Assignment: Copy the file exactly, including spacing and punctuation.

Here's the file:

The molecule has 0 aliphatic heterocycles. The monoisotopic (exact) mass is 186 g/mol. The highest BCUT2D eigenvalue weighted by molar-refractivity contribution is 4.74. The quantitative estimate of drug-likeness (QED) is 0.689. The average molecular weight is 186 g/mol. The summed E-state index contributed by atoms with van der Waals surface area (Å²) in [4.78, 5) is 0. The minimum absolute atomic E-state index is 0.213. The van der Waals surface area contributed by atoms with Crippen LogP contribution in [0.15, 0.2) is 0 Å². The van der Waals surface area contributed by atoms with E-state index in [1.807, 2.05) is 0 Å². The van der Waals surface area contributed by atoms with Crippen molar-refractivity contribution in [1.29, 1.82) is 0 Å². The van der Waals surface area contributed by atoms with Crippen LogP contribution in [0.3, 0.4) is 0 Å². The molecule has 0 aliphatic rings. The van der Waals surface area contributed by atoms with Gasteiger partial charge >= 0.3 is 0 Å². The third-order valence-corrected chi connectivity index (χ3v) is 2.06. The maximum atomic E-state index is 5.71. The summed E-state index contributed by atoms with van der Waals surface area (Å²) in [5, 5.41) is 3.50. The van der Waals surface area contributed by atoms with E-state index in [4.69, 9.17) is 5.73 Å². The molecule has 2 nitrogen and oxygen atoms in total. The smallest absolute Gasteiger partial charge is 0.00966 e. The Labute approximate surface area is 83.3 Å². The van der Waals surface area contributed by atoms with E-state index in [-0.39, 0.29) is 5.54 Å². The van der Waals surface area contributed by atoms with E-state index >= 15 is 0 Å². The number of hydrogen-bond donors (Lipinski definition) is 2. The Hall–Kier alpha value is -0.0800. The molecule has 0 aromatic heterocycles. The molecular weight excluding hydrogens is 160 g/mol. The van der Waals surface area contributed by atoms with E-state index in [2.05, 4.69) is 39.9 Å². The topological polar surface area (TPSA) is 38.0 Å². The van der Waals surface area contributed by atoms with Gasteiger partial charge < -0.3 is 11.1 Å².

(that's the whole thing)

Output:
The molecule has 0 aliphatic heterocycles. The monoisotopic (exact) mass is 186 g/mol. The highest BCUT2D eigenvalue weighted by molar-refractivity contribution is 4.74. The quantitative estimate of drug-likeness (QED) is 0.689. The average molecular weight is 186 g/mol. The summed E-state index contributed by atoms with van der Waals surface area (Å²) in [4.78, 5) is 0. The minimum absolute atomic E-state index is 0.213. The van der Waals surface area contributed by atoms with Crippen LogP contribution in [0.15, 0.2) is 0 Å². The van der Waals surface area contributed by atoms with E-state index in [1.807, 2.05) is 0 Å². The van der Waals surface area contributed by atoms with Crippen molar-refractivity contribution in [1.29, 1.82) is 0 Å². The van der Waals surface area contributed by atoms with Crippen LogP contribution in [0.3, 0.4) is 0 Å². The molecule has 0 aliphatic rings. The van der Waals surface area contributed by atoms with Gasteiger partial charge >= 0.3 is 0 Å². The third-order valence-corrected chi connectivity index (χ3v) is 2.06. The maximum atomic E-state index is 5.71. The summed E-state index contributed by atoms with van der Waals surface area (Å²) in [5, 5.41) is 3.50. The van der Waals surface area contributed by atoms with E-state index in [4.69, 9.17) is 5.73 Å². The molecule has 2 nitrogen and oxygen atoms in total. The smallest absolute Gasteiger partial charge is 0.00966 e. The Labute approximate surface area is 83.3 Å². The van der Waals surface area contributed by atoms with E-state index in [-0.39, 0.29) is 5.54 Å². The van der Waals surface area contributed by atoms with E-state index >= 15 is 0 Å². The number of hydrogen-bond donors (Lipinski definition) is 2. The Hall–Kier alpha value is -0.0800. The molecule has 0 aromatic heterocycles. The molecular weight excluding hydrogens is 160 g/mol. The van der Waals surface area contributed by atoms with E-state index in [2.05, 4.69) is 39.9 Å². The topological polar surface area (TPSA) is 38.0 Å². The van der Waals surface area contributed by atoms with Gasteiger partial charge < -0.3 is 11.1 Å².